Drug Tests and Neurology Treatment to be done on Mini-Brains Developed by John Hopkins University
Bloomberg School of Public Health at John Hopkins University developed tiny brain replicas to get deeper into the neurological diseases and its study. Many believe that this unique innovation will allow the scientists to get better understanding of neurological diseases and also develop their cures.
In collaboration with several medical researchers across the country, a "mini-brain" was cultured in the lab. It is still at a nascent stage in the field of scientific inquiry but could help revolutionize how new drugs are tested by testing them on human cells rather than the lab animals. This process will provide more accurate results and also help develop the new and more effective drugs. The scientists reengineered human skin cell genes to make them similar to embryonic stem cells, the cells that can develop into any kind of tissue. These stem cells were then trained and cultivated to become brain cells. This phenomenal work was presented by the researchers on Friday at the American Association for the Advancement of Science conference in Washington, D.C, reported Maine News Online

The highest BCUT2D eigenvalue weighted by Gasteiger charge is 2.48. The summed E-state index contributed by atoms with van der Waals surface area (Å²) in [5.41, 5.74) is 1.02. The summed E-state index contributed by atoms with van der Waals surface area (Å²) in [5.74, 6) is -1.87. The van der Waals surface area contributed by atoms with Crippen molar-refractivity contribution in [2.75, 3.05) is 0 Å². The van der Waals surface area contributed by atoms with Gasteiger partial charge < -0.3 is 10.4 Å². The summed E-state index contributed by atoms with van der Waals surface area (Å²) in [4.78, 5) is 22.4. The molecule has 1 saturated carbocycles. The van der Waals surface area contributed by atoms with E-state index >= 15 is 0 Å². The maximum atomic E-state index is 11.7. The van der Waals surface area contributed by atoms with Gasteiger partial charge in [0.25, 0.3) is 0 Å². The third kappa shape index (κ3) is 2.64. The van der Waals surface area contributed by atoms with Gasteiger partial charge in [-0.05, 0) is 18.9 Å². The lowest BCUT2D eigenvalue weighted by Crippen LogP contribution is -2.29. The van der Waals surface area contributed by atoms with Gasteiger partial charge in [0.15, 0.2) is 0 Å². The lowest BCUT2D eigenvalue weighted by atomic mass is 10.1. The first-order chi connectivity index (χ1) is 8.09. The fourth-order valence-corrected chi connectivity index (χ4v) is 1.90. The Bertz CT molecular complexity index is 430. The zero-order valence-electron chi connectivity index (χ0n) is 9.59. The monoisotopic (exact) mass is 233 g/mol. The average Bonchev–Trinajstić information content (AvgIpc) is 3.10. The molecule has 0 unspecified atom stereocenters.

"We believe that the future of brain research will include less reliance on animals, more reliance on human cell-based models," said study leader Thomas Hartung, professor of health sciences at the Bloomberg School.
Hartung also said that 95% of the drugs fail on human models even if they looked promising when tested on animals. As a result, lot of time and money is wasted on failed human tests. If successful, mini-brains can help develop cure for conditions like Parkinson's disease, Alzheimer's, stroke, infection etc, says Tampa Bay Review
Hartung is already in the process of applying for a patent so that he can develop these mini-brains commercially. He added, "We don't have the first brain model, nor are we claiming to have the best one. But this is the most standardized one. And when testing drugs, it is imperative that the cells being studied are as similar as possible to ensure the most comparable and accurate results," Baltimore Sun reports